Finding a New Hobby

There’s nothing quite like the new year to motivate us to want to try something new. Unlike new year’s resolutions, finding a new hobby or trying something for the first time can be both invigorating and exciting. It can also be next to impossible to find the time to start. 


The argument against starting something new, especially for those of us who have kids, can sometimes be so convincing that it overshadows the reality that is, we all need something we do that’s just for ourselves. The problem is that we either don’t feel we have the time or more likely, we feel guilty when we do things for ourselves. 

The time argument is something that is easily remedied by finding the right hobby. The truth is that when we find enjoyment, satisfaction, and validation in an activity, we will find the time to incorporate it into our lives. Whether you have never found that right activity or you have never really sought it out, the purpose of this article is to help you find that one thing that motivates you to want to make time for it.

The guilt argument is a little trickier to combat, but all it takes is little shift of perspective. As we all know, our family takes up so much of our time and energy that it can be difficult to convince ourselves that we should take time away from them to focus on something for us. The truth is, however, that unless we take care of ourselves, we won’t be able to continue to care for those around us. Anytime that guilty feeling creeps up and tells you that you shouldn’t be doing something for yourself, remember that your well-being is actually beneficial to everyone in your life.

Why We Need Hobbies

Simply put, we all need something that helps take our mind off of our daily struggles. Whether it’s work, relationships, or something else that causes us stress, it’s important to be able to stop thinking about it and focus on something that makes us happy. Not only does this allow us some much needed reprieve from our daily problems, but it can also help us re-evaluate the problem and perhaps see it in a different light. Stepping away and focusing on something else can often allow us to come back to the issue with a new and more positive mindset.

We also need hobbies to allow us to continue to learn. When we are interested and passionate about something, especially something new to us, quite often we will go out of our way to learn all we can about it. This drive to want to learn is something that is not only exciting, but I believe is also a vital contributor to positive mental health. Learning and changing throughout our adult lives can help us avoid the inevitable rut we all experience when life gets a tad too repetitive and familiar.  

Where to Start

Unfortunately, there is no tried and true method to finding a hobby that works for each individual person. For myself, what I found was that I would get involved in something that I thought I would like, only to discover that it wasn’t my cup of tea. This created an alternate problem as it made me reluctant to get involved the next time I was looking for something new because I knew there was no guarantee that I would enjoy it.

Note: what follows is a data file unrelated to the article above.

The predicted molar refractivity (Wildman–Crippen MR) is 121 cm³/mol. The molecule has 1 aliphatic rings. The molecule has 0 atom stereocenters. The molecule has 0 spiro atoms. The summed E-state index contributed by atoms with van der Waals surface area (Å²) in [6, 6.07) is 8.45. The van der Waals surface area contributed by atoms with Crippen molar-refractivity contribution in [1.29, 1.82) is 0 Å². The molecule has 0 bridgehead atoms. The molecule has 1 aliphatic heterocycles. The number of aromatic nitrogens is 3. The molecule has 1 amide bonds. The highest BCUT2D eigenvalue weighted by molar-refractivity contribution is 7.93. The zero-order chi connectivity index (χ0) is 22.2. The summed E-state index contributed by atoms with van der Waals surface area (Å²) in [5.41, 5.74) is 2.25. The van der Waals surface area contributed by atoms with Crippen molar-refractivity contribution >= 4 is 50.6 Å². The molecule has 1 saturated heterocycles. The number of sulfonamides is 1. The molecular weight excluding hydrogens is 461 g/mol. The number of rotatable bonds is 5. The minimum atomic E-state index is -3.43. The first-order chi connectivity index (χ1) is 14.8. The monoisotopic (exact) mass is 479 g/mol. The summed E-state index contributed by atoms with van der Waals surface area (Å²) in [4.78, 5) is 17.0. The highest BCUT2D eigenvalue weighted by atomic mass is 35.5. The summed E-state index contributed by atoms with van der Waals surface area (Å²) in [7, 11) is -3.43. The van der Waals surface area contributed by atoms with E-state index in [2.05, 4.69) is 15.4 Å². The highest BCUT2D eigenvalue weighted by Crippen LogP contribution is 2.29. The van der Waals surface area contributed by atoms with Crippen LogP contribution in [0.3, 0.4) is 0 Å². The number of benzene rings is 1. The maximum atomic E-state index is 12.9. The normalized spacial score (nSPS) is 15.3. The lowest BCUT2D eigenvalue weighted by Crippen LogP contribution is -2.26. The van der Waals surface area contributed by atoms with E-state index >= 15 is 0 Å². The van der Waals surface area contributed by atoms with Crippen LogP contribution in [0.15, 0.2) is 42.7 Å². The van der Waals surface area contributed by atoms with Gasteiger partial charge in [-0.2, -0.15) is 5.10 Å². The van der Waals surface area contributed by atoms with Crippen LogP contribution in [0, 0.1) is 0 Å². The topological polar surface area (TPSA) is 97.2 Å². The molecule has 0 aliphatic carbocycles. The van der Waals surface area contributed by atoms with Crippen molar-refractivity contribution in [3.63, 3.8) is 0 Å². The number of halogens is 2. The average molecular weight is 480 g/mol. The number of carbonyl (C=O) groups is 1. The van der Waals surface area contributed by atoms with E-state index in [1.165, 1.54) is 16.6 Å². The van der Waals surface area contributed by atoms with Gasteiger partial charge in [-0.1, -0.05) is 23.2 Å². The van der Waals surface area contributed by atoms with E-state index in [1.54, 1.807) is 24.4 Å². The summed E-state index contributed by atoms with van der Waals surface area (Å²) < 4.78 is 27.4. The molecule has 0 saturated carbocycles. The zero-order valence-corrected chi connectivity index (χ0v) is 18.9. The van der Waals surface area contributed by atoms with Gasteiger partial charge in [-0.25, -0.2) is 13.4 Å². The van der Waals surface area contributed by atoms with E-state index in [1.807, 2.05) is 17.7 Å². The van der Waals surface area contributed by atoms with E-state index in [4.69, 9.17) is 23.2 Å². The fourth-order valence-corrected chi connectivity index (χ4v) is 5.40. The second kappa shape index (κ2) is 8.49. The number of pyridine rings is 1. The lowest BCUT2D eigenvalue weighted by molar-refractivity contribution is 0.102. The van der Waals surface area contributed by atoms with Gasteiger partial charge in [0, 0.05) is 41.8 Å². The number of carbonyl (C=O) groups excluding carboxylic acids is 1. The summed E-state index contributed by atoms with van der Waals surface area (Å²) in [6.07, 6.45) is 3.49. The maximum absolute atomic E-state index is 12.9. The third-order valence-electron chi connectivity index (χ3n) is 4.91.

So, what I started to do was make the selection process part of the excitement and fun. Being a coach and a fan of basketball, I started using a tournament style bracket to select new activities that I wanted to try. This allowed me to weigh my options as well as look at them in comparison to others in order to find the one that I felt best suited my current interests and mindset.

To use the bracket, simply pick 16 new things that you would consider trying out or getting involved in. Next, rank those 16 activities in order or interest/excitement with 1 being the most interesting. Enter the activities on the bracket next to their corresponding number, and then move them along to the next round once you have had them “face off”. The activity/hobby that makes it all the way to the end will then become your new initiative or hobby that you can try out. 

This method works even better when you include friends and family into the selection process. Sometimes our loved ones can bring in new ideas and perspectives that can help us evaluate our choices and allow us to look at things in a realistic manner. This is also a super fun and engaging method for kids to help them make decisions on new things they want to try.

Print out a copy of the hobby bracket and have fun trying something new! If you need some help picking 16 things, take a look at the sample list I have included to get you started.

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Alan North

Alan has found that blending a teaching career with parenthood to be quite different than he imagined due to the fact that teaching other people's kids is a lot easier than teaching your own. His passion in the areas of literacy, music, communication and student leadership have helped him to survive/enjoy 15 years of teaching.

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